Iowa mom Stephany C. Moses has been charged with leaving her two small children in a car in single-digit temperatures while she applied for a job, KETV-TV (Omaha) is reporting. The vehicle was reportedly not running, and had the window slightly cracked.
Much of the country, including the northern part of the American Midwest, is in the grips of a devastating winter cold snap that has brought single-digit and below-zero temperatures. However, Moses was allegedly not going to let that — or the fact that she had a four-year-old and a two-year-old child to look after — stop her from interviewing for a job.
At about 10:30 a.m. on Tuesday, Council Bluffs police were called to a strip mall after getting a 911 call about the two children being left in a car in the parking lot. The car was unlocked, and the kids were wearing only light clothes, according to police.
Witness Jennifer Morgan, who called 911, describes what she saw.
“We were at Party City, and we happened to walk out, and we see this little boy just standing in the back seat, and the windows cracked.”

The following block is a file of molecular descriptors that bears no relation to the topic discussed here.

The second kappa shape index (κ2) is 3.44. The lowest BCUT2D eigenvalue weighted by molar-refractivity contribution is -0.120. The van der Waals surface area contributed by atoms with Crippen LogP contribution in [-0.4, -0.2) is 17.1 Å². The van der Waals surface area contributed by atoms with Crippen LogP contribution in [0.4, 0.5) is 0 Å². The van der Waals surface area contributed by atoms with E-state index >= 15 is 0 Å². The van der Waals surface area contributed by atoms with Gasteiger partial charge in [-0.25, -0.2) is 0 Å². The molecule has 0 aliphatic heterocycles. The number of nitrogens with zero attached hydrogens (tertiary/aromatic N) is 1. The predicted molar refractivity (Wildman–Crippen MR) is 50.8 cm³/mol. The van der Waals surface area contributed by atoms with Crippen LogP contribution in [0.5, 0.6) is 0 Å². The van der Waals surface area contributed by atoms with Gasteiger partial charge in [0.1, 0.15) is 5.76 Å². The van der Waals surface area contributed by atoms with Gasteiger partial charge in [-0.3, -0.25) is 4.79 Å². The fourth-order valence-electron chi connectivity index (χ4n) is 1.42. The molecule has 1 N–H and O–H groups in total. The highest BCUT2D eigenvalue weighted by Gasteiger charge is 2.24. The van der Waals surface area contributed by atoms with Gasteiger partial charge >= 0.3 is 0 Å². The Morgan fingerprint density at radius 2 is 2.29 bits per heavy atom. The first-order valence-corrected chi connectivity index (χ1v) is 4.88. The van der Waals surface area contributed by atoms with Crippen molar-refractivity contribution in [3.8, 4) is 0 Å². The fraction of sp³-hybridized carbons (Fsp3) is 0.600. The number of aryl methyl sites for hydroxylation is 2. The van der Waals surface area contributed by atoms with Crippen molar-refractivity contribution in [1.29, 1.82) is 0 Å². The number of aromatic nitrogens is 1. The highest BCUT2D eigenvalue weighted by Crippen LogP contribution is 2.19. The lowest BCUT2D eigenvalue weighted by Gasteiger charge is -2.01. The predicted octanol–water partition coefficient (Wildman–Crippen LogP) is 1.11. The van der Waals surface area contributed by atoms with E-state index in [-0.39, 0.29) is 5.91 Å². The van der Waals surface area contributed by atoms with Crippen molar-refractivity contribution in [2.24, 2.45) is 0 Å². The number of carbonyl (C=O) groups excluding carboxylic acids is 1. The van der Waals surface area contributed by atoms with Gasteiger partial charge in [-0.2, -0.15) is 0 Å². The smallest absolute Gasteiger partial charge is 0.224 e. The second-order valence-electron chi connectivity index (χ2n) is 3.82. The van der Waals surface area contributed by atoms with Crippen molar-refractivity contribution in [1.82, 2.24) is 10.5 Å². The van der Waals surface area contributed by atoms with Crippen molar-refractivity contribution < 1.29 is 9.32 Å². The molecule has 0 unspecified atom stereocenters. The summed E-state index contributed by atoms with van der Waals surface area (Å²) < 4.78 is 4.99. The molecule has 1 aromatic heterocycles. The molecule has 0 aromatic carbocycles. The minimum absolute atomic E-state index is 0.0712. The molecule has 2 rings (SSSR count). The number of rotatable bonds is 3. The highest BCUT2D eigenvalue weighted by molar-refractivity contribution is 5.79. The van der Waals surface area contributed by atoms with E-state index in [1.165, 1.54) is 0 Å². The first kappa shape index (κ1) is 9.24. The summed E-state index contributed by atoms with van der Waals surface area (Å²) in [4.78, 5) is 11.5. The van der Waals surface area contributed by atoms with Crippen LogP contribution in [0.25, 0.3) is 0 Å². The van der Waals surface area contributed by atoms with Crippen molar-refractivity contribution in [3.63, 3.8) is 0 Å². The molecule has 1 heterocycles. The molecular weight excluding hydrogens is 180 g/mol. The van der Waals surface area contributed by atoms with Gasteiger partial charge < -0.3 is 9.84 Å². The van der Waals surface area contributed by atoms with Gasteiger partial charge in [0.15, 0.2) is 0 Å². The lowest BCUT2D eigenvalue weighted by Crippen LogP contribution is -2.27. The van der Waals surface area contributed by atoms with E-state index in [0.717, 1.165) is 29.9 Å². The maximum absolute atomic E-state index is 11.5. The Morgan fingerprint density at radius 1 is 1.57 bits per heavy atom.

When police turned up, they quickly got the children into their own, heated squad car to warm them up. They then began searching for their mother. It didn’t take long; she emerged from the Boot Barn Store a short time later.
An Iowa woman was arrested Tuesday after police say she left her two small children alone in a car during sub-zero weather.— 1310kzrg (@1310kzrg) January 30, 2019
Stephany C. Moses, 25, of Council Bluffs, is now... https://t.co/ROr4jQjBHX
According to WLS-TV, Morgan said that she could see from the look on Moses’ face that she realized she was in trouble.
“She did look like, ‘Oh man, I really did screw up.'”
Moses was arrested on child endangerment charges, and was taken in for processing. Her kids, meanwhile, were placed into the custody of Iowa’s Department of Human Services. The children were not injured.
Lt. Darren Budd, with the Council Bluffs Police Department, says that the situation could have been much worse.
“The temperature was five degrees at that time, so approximately 15 below wind chill.”
Every summer, the news is filled with stories of children being left in hot cars, accidentally or intentionally, and many of those kids frequently die or suffer long-term damage from hyperthermia.
However, leaving kids in cold cars is also dangerous, albeit less so, statistically. In fact, the last known cold-car death involving a child in the United States was in 2016. As Romper reports, a Georgia grandmother deliberately left a 13-month-old in a car in the winter for five hours — while she partied with friends. Even though the grandmother left the heat on, and the temperature outside was a comparatively warm 53 degrees, the infant later died of hypothermia.